One of my favorite things about the universe is that it shouldn’t exist. Not in like an existential why are we even here? way, but in a real-deal “god who?” science-says-so way. It should have blown itself up just as quickly as it Big Banged its way into existence.
That’s because of antimatter, the stuff that is opposite to “proper” matter in every way and when it comes in contact with regular old matter (ROM), will annihilate both itself and the ROM in a flash of gamma rays. Paul Dirac figured antimatter out in 1928 while working to put Einstein’s theory of relativity together with quantum mechanics. He realized that for electrons to exist, they needed to have an antielectron partner. All of them, and all of the ROM should have immediately met its antimatter mirror and annihilated before any of the great This could have happened.
Quirky Quarks: ‘Charming’ Particle Mixes with Bizarre Cousin
An experiment that offers a peek inside the behavior of subatomic particles called quarks could help answer questions about why the universe is made of matter, and might even be evidence of new, previously unseen particles.
At the Fermi National Accelerator Laboratory (Fermilab) in Illinois, an international team of scientists published the first observation of a charm quark (quarks come in several “flavors”) decaying into its antiparticle, a phenomenon called “mixing,” first predicted in 1974.
While the Large Hadron Collider is looking for the Higgs boson, we’re on the verge of two huge antimatter-related breakthroughs. One could finally solve the universe’s oldest mystery, while the other could reveal strange new particles that are perfect for quantum computers.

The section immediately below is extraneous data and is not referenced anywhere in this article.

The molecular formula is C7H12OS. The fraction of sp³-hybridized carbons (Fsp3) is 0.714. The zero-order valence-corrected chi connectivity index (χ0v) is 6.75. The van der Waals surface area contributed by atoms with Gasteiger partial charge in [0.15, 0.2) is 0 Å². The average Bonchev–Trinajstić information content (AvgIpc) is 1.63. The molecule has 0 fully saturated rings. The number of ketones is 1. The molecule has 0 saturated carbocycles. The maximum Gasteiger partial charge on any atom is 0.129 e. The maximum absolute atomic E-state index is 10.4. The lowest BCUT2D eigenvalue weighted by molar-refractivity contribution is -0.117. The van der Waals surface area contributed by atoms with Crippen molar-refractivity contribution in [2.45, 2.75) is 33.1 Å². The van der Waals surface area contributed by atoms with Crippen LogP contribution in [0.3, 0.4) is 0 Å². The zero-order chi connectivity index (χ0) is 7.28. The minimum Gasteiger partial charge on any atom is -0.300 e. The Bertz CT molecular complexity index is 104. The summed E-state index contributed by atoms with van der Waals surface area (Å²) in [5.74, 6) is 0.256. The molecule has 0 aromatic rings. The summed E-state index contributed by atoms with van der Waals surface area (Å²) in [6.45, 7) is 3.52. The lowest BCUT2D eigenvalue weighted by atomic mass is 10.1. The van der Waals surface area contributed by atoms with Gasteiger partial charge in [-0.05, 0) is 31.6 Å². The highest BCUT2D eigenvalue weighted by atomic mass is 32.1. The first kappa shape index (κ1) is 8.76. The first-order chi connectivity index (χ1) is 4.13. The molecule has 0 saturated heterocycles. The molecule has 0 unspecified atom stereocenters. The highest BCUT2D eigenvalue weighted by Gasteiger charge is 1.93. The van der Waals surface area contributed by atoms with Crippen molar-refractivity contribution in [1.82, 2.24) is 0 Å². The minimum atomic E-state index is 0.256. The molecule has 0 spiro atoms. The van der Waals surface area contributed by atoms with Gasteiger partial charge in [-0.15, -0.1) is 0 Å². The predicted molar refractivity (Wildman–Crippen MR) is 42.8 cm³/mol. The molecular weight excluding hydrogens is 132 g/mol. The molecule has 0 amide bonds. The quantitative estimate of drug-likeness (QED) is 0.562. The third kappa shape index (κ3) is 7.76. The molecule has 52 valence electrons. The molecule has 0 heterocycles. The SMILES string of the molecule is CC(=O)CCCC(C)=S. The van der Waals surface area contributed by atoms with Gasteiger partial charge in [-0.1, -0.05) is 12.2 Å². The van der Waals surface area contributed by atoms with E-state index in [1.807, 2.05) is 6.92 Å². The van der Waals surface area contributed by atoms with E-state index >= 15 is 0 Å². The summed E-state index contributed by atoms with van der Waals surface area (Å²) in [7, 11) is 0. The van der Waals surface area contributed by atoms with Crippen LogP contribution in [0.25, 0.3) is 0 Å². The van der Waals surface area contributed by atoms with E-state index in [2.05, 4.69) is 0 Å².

The first result comes from CDF, one of the two long-running experiments at the now deactivated Tevatron accelerator at Fermilab. CDF physicists had been studying the decay of subatomic particles called D-mesons - particles made up of massive charm quarks that form in the decay of even heavier bottom quarks, which in turn decay into kaons and pions.
The other big antimatter-related result hasn’t come from a big particle accelerator but instead a nanowire in a Dutch laboratory. According to a team led by Leo Kouwenhoven of the Delft University of Technology, they have spotted what could be the first experimental evidence of Majorana particles, first proposed by Ettore Majorana over 70 years ago. These theoretical particles are a unique exception to the standard relationship of matter and antimatter, in that they don’t annihilate each other when they come into contact. Majorana realized in 1937 that a fermion with no electric charge would have a completely identical antiparticle, meaning pairs of these particles would be able to exist together without destroying one another. They’re remained strictly theoretical until now, when Kouwenhoven reported the first tentative evidence of their existence.